The integration of descendants of immigrants is one of the main challenges facing education systems in Europe. Portugal is no exception - the significant presence of this population, in particular with African origin, in schools in major urban areas has made an important impact in sociological research in recent years, contributing to the reinterpretation of old and new social inequalities. Little is known, however, about the educational paths of these students and their inclusion in higher education. There is a growing number of students with immigrant background in European Higher Education, showing the generational advancement and extension of the residence time of young people in the host or birth countries (Bohonnek et al. 2010, Koucký et al., 2010; Singh, 2011).
In the realm of scientific production, there are still few studies which account for the trajectories of the descendants of immigrants at such an advanced level as higher education (Fernandez-Kelly & Portes, 2008). Despite evidences of a progressive shortening of the differences between native students and those of immigrant origins in the lowest levels of education, these seem to persist in the highest levels (Kao & Thompson, 2003). At the same time, existing studies point to a progressive rise in the presence of immigrant descendants in higher education (Kim, 2011).
Another tendency observed in this level of education is that of higher levels of school failure among students of immigrant origins (Griga & Mühleck, 2011), which takes shape through lower school success, less intense study practises, higher rates of delayed grade conclusion, and lower interactions with academic staff (Walpole, 2008), as well as an accumulated disadvantage due to previously unsuccessful school trajectories (Jackson, 2012) and a higher probability of abandonment (Broecke & Nicholls, 2007; Singh, 2011).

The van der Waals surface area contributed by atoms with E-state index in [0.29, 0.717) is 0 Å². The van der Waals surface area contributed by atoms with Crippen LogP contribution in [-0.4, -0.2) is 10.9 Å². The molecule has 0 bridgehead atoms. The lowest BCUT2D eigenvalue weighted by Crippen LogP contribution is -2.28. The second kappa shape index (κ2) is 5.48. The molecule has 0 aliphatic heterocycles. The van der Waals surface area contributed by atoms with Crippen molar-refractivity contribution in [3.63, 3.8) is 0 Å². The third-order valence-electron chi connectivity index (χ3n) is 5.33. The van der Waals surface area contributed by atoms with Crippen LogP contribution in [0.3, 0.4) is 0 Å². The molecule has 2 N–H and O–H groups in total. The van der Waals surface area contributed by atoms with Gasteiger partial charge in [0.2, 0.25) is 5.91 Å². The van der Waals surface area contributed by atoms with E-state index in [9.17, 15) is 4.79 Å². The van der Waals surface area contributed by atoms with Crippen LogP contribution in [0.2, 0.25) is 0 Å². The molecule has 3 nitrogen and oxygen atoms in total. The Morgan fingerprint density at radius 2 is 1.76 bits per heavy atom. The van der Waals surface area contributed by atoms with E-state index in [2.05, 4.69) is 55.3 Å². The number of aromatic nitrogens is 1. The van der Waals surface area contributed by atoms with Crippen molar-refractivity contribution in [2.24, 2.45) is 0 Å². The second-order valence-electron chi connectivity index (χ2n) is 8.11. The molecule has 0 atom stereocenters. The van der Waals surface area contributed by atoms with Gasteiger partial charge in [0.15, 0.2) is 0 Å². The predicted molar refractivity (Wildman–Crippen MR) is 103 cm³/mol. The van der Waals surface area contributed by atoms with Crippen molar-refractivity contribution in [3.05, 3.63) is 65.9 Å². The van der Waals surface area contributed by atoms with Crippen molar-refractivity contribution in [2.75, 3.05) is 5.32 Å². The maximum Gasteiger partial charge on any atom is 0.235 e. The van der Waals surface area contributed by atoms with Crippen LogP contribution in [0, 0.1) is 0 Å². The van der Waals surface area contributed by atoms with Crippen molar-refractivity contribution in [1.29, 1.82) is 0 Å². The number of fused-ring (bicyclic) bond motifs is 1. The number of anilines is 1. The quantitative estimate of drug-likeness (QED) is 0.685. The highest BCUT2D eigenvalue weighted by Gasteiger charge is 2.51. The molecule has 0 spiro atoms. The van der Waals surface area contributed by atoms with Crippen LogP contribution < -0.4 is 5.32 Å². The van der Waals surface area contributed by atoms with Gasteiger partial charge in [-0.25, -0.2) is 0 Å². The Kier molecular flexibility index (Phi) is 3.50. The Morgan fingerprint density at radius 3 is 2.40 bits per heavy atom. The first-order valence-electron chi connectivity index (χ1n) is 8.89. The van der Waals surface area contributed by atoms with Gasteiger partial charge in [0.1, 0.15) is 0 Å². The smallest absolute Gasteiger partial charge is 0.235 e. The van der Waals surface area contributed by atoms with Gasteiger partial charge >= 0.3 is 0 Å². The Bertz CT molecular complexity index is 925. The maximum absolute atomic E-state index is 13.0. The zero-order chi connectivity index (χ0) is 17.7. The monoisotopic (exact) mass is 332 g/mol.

Lately, a number of policy initiatives have arisen which promote diversity and multiculturalism in this level of education; however, they did not have an impact on the reduction of perceived discrimination among students of immigrant origins, namely in the UK (Stevenson, 2012).
The idea of proportionality, which is vastly disseminated in the European context and is associated with the promotion of equity, suggests that higher education “should reflect the diversity of the population” (London Communiqué, 2007; Santiago et al., 2008), and should thus necessarily include diversity in terms of national and ethnic origins.
The access of young people of immigrant origins to higher education represents an important indicator of social inclusion and of impact of public policies. This emerging reality is the research focus of the project "Educational Paths of young Africans (PALOP) that access higher education".
Bohonnek, A., A. F. Camilleri, D. Griga, K. Mühleck, K. Miklavič & D. Orr (2010). Evolving Diversity: An overview of equitable access to HE in Europe, EQUNET Consortium,
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